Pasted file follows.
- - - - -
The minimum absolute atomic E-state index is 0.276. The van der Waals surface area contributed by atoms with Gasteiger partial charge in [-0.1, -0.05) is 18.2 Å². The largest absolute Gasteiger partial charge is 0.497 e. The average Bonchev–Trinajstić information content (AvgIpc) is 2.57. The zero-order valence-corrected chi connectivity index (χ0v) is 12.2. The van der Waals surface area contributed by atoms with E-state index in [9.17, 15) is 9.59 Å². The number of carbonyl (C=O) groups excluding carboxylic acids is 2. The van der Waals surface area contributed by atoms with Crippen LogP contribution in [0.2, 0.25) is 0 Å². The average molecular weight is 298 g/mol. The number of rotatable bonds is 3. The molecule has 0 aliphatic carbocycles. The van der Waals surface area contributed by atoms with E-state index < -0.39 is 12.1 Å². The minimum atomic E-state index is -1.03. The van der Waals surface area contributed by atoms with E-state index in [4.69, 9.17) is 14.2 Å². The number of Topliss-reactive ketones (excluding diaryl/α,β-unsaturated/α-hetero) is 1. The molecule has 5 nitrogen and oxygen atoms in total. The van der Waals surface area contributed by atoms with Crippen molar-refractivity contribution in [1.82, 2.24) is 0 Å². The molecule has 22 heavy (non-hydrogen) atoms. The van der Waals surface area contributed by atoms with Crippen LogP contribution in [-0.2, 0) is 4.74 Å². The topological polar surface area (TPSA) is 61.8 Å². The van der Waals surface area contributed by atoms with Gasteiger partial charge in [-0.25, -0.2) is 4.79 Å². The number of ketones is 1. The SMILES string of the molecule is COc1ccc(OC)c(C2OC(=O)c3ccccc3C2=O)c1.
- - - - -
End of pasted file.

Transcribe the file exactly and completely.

The minimum absolute atomic E-state index is 0.276. The van der Waals surface area contributed by atoms with Gasteiger partial charge in [-0.1, -0.05) is 18.2 Å². The largest absolute Gasteiger partial charge is 0.497 e. The average Bonchev–Trinajstić information content (AvgIpc) is 2.57. The zero-order valence-corrected chi connectivity index (χ0v) is 12.2. The van der Waals surface area contributed by atoms with E-state index in [9.17, 15) is 9.59 Å². The number of carbonyl (C=O) groups excluding carboxylic acids is 2. The van der Waals surface area contributed by atoms with Crippen LogP contribution in [0.2, 0.25) is 0 Å². The average molecular weight is 298 g/mol. The number of rotatable bonds is 3. The molecule has 0 aliphatic carbocycles. The van der Waals surface area contributed by atoms with E-state index < -0.39 is 12.1 Å². The minimum atomic E-state index is -1.03. The van der Waals surface area contributed by atoms with E-state index in [4.69, 9.17) is 14.2 Å². The number of Topliss-reactive ketones (excluding diaryl/α,β-unsaturated/α-hetero) is 1. The molecule has 5 nitrogen and oxygen atoms in total. The van der Waals surface area contributed by atoms with Crippen molar-refractivity contribution in [1.82, 2.24) is 0 Å². The molecule has 22 heavy (non-hydrogen) atoms. The van der Waals surface area contributed by atoms with Crippen LogP contribution in [-0.2, 0) is 4.74 Å². The topological polar surface area (TPSA) is 61.8 Å². The van der Waals surface area contributed by atoms with Gasteiger partial charge in [-0.25, -0.2) is 4.79 Å². The number of ketones is 1. The SMILES string of the molecule is COc1ccc(OC)c(C2OC(=O)c3ccccc3C2=O)c1.